Sorry!! The article you are trying to read is not available now.

The Consequences of Mortgage Irregularities for Financial Stability... in Plain English

Print comment Post Comments
Here is the Congressional Oversight Panel report examining the consequences of mortgage irregularities for financial stability... all 127 pages of it. Enjoy! Or, if you are pressed for time, and who isn't!, here is the summary decoded in plain English.

The crucial points from the Executive Summary, and what they mean in plain English:
  • In the best-case scenario, concerns about mortgage documentation irregularities may prove overblown. Foreclosures could proceed as soon as the invalid affidavits are replaced with properly executed paperwork.
This is the view of financial industry participants, banks, mortgage-servicers, etc. This simply takes the stand that the overwhelming majority of foreclosures are proper and that irregularities will be cleared by either manual, hand-discovery or either retroactive legislation or
  • The worst-case scenario is considerably grimmer. In this view, which has been articulated by academics and homeowner advocates, the “robo-signing” of affidavits served to cover up the fact that loan servicers cannot demonstrate the facts required to conduct a lawful foreclosure. In essence, banks may be unable to prove that they own the mortgage loans they claim to own.
This is the view of the academics - economists, professors, real estate attorneys, homeowners and basically everyone who is not a financial market participant... except hedge funds who have a financial stake in taking down the parties in the opposing view (that is, hedge funds who have bet against banks, or who have already absorbed losses in securities due to foreclosures).
  • If documentation problems prove to be pervasive and, more importantly, throw into doubt the ownership of not only foreclosed properties but also pooled mortgages, the consequences could be severe. Clear and uncontested property rights are the foundation of the housing market. If these rights fall into question, that foundation could collapse.
In other words, we may not be able to legally determine who is the rightful owner of a property, and because only the rightful owner is legally entitled to foreclose on the property, there may be no legal grounds to foreclose. While this may seem like a "win" for the people living in the home in question, what it really means is that we face a lose-lose scenario where the family in the home is not entitled to be there, nor is the bank entitled to take the property back. Even worse, we now have a situation where not only are there massive numbers of homes whose owners are unclear, existing inventories of homes for sale may be unable to find buyers because, Hey, who really owns this thing?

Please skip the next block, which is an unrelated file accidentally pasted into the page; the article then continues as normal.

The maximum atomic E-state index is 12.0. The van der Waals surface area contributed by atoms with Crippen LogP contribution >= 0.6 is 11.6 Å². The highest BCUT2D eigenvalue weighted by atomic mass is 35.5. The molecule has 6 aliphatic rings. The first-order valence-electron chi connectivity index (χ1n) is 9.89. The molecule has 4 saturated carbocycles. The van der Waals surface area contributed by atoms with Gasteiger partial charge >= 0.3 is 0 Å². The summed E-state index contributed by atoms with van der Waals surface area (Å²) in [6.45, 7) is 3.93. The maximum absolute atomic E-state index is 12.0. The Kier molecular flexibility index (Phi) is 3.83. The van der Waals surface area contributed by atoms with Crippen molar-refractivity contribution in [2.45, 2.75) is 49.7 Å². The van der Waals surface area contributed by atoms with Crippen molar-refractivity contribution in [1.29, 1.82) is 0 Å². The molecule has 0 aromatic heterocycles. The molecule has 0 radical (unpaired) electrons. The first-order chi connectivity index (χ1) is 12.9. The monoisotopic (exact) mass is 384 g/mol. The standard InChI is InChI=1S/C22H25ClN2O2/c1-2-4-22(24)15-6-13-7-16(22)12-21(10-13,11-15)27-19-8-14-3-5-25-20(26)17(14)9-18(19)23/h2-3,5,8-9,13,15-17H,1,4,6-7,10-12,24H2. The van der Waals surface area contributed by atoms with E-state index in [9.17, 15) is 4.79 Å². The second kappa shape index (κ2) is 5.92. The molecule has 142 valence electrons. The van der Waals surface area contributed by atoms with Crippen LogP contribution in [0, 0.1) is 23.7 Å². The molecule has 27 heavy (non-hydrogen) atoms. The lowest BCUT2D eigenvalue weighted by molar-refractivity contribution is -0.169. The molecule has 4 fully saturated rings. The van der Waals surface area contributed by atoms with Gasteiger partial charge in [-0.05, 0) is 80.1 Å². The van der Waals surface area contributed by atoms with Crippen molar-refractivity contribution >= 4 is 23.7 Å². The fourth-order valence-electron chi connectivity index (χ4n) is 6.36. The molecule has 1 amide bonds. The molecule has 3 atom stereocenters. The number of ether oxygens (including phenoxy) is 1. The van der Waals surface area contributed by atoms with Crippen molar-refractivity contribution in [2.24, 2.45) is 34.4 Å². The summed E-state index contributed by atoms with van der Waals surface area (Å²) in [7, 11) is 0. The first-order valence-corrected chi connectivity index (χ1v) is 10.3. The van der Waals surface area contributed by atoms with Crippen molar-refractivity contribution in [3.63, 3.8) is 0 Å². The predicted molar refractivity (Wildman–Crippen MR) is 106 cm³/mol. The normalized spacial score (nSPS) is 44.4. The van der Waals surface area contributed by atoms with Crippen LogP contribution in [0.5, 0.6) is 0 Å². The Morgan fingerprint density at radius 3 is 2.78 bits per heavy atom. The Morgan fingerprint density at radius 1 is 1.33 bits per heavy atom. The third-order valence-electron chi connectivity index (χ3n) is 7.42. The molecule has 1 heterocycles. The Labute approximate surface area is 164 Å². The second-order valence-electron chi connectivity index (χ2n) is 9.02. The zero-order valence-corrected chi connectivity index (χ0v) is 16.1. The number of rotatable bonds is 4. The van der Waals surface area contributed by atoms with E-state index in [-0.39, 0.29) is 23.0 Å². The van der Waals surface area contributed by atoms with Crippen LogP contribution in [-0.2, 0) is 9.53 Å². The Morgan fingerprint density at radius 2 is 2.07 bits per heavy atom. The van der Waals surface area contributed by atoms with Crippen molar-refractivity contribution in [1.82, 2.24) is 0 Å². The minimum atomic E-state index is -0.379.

• In addition to documentation concerns, another problem has arisen with securitized mortgage loans that could also threaten financial stability. Investors in mortgage-backed securities typically demanded certain assurances about the quality of the loans they purchased: for instance, that the borrowers had certain minimum credit ratings and income, or that their homes had appraised for at least a minimum value. Allegations have surfaced that banks may have misrepresented the quality of many loans sold for securitization.
This is where things start to really boom for the attorneys... and basically no one else. Investors in mortgage-backed securities believed, at least in some cases, that they were purchasing loans of a certain quality. The reality, of course, is slightly askew; toward the end of the housing boom, demand for mortgage-backed securities was so intense that the investors were a bit like people buying tickets from scalpers for a sold-out show. Maybe the tickets are real? Who knows for sure? But that's the risk you take when you buy tickets from a guy outside the venue. Anyway, the next bullet point shows how things can go off the rails quickly.

  • To put in perspective the potential problem, one investor action alone could seek to force Bank of America to repurchase and absorb partial losses on up to $47 billion in troubled loans due to alleged misrepresentations of loan quality. Bank of America currently has $230 billion in shareholders‟ equity, so if several similar-sized actions – whether motivated by concerns about underwriting or loan ownership – were to succeed, the company could suffer disabling damage to its regulatory capital.
In other words, if BAC is forced to repurchase and absorb partial losses on the loans, the bank could become insolvent.
  • Treasury‟s authority to support the financial system through the Troubled Asset Relief Program has expired, and the resolution authority created by the Dodd-Frank Wall Street Reform and Consumer Protection Act of 2010 remains untested. The housing market and the broader economy remain troubled and thus vulnerable to future shocks. In short, even as the government‟s response to the financial crisis is drawing to a close, severe threats remain that have the potential to damage financial stability.
Ah, the money shot. Read that paragraph carefully because it is everything you need to know about the outcome. It is actually explicit. What it means is that, because the financial system is in a precarious place, and because financial stability is not yet guaranteed, and because the entities that formally had full charge of maintaining financial stability have, in the case of Treasury expired, or in the case of legislation are untested, lawmakers will choose the winners and the losers in the "mortgage irregularity" cases. Take a look again at the two sides. Consider which side spends more money on politicians. Now, who do you think is going to wind up emerging from this in better shape?
POSITION:  No positions in stocks mentioned.